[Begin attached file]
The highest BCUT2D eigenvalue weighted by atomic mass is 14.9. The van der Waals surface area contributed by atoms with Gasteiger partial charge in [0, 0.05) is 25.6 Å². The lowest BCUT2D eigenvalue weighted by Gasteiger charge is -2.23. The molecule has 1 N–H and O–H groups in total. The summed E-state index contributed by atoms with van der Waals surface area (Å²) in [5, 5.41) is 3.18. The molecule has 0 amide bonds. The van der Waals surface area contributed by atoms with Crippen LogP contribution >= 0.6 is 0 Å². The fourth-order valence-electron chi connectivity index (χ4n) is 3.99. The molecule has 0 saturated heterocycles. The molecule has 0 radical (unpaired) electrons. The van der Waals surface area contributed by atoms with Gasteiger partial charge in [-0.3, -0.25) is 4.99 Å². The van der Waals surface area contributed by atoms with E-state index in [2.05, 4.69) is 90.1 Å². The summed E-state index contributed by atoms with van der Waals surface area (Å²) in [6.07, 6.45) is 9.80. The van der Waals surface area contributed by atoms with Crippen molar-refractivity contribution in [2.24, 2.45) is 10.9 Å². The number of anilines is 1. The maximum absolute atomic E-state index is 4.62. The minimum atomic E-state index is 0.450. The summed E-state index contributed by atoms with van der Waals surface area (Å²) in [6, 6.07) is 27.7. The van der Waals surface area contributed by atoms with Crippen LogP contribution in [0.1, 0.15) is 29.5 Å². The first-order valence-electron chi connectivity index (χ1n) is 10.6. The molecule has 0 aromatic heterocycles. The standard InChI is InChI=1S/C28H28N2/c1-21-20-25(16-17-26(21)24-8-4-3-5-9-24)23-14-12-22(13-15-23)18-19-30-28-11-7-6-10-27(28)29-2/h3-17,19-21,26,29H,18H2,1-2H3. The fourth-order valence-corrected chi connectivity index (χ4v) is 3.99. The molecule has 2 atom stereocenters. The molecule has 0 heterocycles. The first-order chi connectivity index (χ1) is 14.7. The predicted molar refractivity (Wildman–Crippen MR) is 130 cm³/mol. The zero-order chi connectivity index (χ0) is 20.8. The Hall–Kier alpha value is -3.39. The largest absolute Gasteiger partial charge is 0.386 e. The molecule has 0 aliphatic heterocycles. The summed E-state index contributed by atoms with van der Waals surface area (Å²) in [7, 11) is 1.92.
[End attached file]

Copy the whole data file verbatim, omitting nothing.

The highest BCUT2D eigenvalue weighted by atomic mass is 14.9. The van der Waals surface area contributed by atoms with Gasteiger partial charge in [0, 0.05) is 25.6 Å². The lowest BCUT2D eigenvalue weighted by Gasteiger charge is -2.23. The molecule has 1 N–H and O–H groups in total. The summed E-state index contributed by atoms with van der Waals surface area (Å²) in [5, 5.41) is 3.18. The molecule has 0 amide bonds. The van der Waals surface area contributed by atoms with Crippen LogP contribution >= 0.6 is 0 Å². The fourth-order valence-electron chi connectivity index (χ4n) is 3.99. The molecule has 0 saturated heterocycles. The molecule has 0 radical (unpaired) electrons. The van der Waals surface area contributed by atoms with Gasteiger partial charge in [-0.3, -0.25) is 4.99 Å². The van der Waals surface area contributed by atoms with E-state index in [2.05, 4.69) is 90.1 Å². The summed E-state index contributed by atoms with van der Waals surface area (Å²) in [6.07, 6.45) is 9.80. The van der Waals surface area contributed by atoms with Crippen molar-refractivity contribution in [2.24, 2.45) is 10.9 Å². The number of anilines is 1. The maximum absolute atomic E-state index is 4.62. The minimum atomic E-state index is 0.450. The summed E-state index contributed by atoms with van der Waals surface area (Å²) in [6, 6.07) is 27.7. The van der Waals surface area contributed by atoms with Crippen LogP contribution in [0.1, 0.15) is 29.5 Å². The first-order valence-electron chi connectivity index (χ1n) is 10.6. The molecule has 0 aromatic heterocycles. The standard InChI is InChI=1S/C28H28N2/c1-21-20-25(16-17-26(21)24-8-4-3-5-9-24)23-14-12-22(13-15-23)18-19-30-28-11-7-6-10-27(28)29-2/h3-17,19-21,26,29H,18H2,1-2H3. The fourth-order valence-corrected chi connectivity index (χ4v) is 3.99. The molecule has 2 atom stereocenters. The molecule has 0 heterocycles. The first-order chi connectivity index (χ1) is 14.7. The predicted molar refractivity (Wildman–Crippen MR) is 130 cm³/mol. The zero-order chi connectivity index (χ0) is 20.8. The Hall–Kier alpha value is -3.39. The largest absolute Gasteiger partial charge is 0.386 e. The molecule has 0 aliphatic heterocycles. The summed E-state index contributed by atoms with van der Waals surface area (Å²) in [7, 11) is 1.92.